In heated meeting, Nazareth Area School Board tables book review vote, discusses updating policies
School directors voted 5-1 to table an item on Tuesday’s agenda about whether to uphold the findings of a district staff committee that reviewed “Push.” The decision was made in part so that the board can determine whether its procedural regulations for reviewing resource material, such as library books, need to be updated.
Jennifer Simon, a district parent, submitted the reconsideration request for “Push” under district Policy 109 regarding resource material. Simon, secretary for the Northampton County chapter of Moms for Liberty, believes the book should be removed from the library.
“Push” is about an illiterate, Harlem teenager who is physically and sexually abused by her parents, but who is empowered when she is taught how to write about her life by a teacher. The book is the inspiration for the 2009 film “Precious.”
Simon said Tuesday she read “Push” herself and believes it is an “adult” book. She said the retailer Target sells the book with a suggested reader age of 22 or older. She also noted the movie “Precious” is rated R.
“What I am suggesting is that books available in a public school should be age appropriate for the students that attend,” Simon said. “Why isn’t that what everyone wants?”
The review committee and district administration recommended “Push” remain in the high school library’s collection, but that access to it be restricted for Simon’s child. The committee of seven administrators and teachers voted 4-3 for that decision, meaning three district staff members thought the book should be removed from the library entirely.
Superintendent Richard Kaskey said he would have recommended the book remain in the library even if the majority of committee members thought it should be removed.
“I am a superintendent of a public school, and I have to look at upholding the law and making sure the First Amendment rights of our children are not violated,” Kaskey said.
The school board can override the superintendent’s recommendation with six votes, a two-thirds board majority.
Kaskey said the district could consider a policy in which board directors review potential library books before they hit shelves; this wouldn’t apply to books currently in school libraries.
Simon submitted the reconsideration request for “Push,” along with three other books she says are “explicit” and do not belong in the high school library: “Boy Toy” by Barry Lyga, “Sold” by Patricia McCormick and “Crank” by Ellen Hopkins. It cost the district more than $15,000 to pay staff committees to review all four books. Simon only appealed the committee results for “Push,” which brought the issue before the school board Tuesday.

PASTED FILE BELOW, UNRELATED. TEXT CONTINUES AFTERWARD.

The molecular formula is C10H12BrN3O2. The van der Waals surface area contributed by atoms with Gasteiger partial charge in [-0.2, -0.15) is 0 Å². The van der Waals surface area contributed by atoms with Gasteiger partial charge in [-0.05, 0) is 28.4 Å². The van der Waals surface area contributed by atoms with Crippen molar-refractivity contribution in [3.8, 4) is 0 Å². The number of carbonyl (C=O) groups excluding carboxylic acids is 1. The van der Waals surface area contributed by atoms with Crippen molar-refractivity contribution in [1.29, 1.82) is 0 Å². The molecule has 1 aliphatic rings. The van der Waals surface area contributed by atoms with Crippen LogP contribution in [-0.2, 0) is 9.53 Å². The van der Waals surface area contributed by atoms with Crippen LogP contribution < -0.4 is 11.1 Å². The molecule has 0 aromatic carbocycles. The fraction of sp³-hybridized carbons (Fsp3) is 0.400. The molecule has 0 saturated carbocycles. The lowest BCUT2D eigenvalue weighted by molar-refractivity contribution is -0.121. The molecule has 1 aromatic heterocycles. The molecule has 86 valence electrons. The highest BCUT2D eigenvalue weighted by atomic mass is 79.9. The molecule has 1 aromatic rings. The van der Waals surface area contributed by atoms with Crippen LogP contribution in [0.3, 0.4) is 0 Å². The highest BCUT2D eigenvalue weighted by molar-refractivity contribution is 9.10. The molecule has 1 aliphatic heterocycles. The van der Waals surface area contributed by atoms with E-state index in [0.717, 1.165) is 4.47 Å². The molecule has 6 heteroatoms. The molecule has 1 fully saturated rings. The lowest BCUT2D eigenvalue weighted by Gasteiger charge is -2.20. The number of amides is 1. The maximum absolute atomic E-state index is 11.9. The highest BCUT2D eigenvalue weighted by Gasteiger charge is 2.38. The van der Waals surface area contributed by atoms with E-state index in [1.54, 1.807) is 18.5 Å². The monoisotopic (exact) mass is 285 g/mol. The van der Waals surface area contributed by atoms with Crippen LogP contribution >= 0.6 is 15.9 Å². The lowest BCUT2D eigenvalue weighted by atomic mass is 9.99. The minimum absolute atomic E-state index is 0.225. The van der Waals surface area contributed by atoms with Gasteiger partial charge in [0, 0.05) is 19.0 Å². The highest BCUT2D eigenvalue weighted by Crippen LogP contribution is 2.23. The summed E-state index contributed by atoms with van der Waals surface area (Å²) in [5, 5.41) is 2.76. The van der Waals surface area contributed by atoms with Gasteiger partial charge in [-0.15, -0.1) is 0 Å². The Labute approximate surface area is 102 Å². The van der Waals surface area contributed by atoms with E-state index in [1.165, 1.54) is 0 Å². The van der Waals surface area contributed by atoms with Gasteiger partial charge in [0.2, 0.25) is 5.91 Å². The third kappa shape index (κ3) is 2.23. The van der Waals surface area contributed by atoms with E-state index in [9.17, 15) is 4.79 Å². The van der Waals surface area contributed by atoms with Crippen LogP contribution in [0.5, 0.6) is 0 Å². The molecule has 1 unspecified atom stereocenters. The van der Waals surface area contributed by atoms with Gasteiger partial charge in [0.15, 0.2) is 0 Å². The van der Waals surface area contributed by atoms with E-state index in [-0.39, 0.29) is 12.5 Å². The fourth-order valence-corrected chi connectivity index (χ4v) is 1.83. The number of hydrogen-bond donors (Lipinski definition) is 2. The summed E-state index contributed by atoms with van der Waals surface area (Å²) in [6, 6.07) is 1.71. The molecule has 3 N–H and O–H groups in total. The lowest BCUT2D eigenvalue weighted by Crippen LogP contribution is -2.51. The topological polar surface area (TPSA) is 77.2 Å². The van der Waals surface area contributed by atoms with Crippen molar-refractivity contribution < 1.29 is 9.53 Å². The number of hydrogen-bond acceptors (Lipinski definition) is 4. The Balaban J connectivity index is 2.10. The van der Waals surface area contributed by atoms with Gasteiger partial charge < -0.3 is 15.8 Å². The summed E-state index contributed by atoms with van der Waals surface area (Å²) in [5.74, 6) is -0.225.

The district has not said what the committee recommendations were for the other books, but noted that none of them have been removed from the shelves.
Many people spoke during public comment at the meeting about library books, including those who support keeping “Push” on district shelves.
Jessica Dieck, a district parent, said she wouldn’t let her young children read “Push” now, but would allow it when they’re in high school.
“That book will give them an insight into what others may have gone through without those individuals having to relive or retell aspects of their journey that are hurtful to share and express,” she said.
Jeffrey Hotz, a district resident, said he doesn’t support banning “Push” or the other three books that have been challenged. He said libraries are meant to provide “access to material, knowledge and diverse points of view.”
“I think the trajectory of the book bans and this discussion will lead to empty library shelves, empty bank accounts for the district and, down the road, empty minds,” he said.
At Tuesday’s meeting, Simon suggested a policy in which parents must opt in to allow their students to access “books with mature or explicit content.” The district already allows parents to restrict book access for their children by working with the building principal on an individual basis.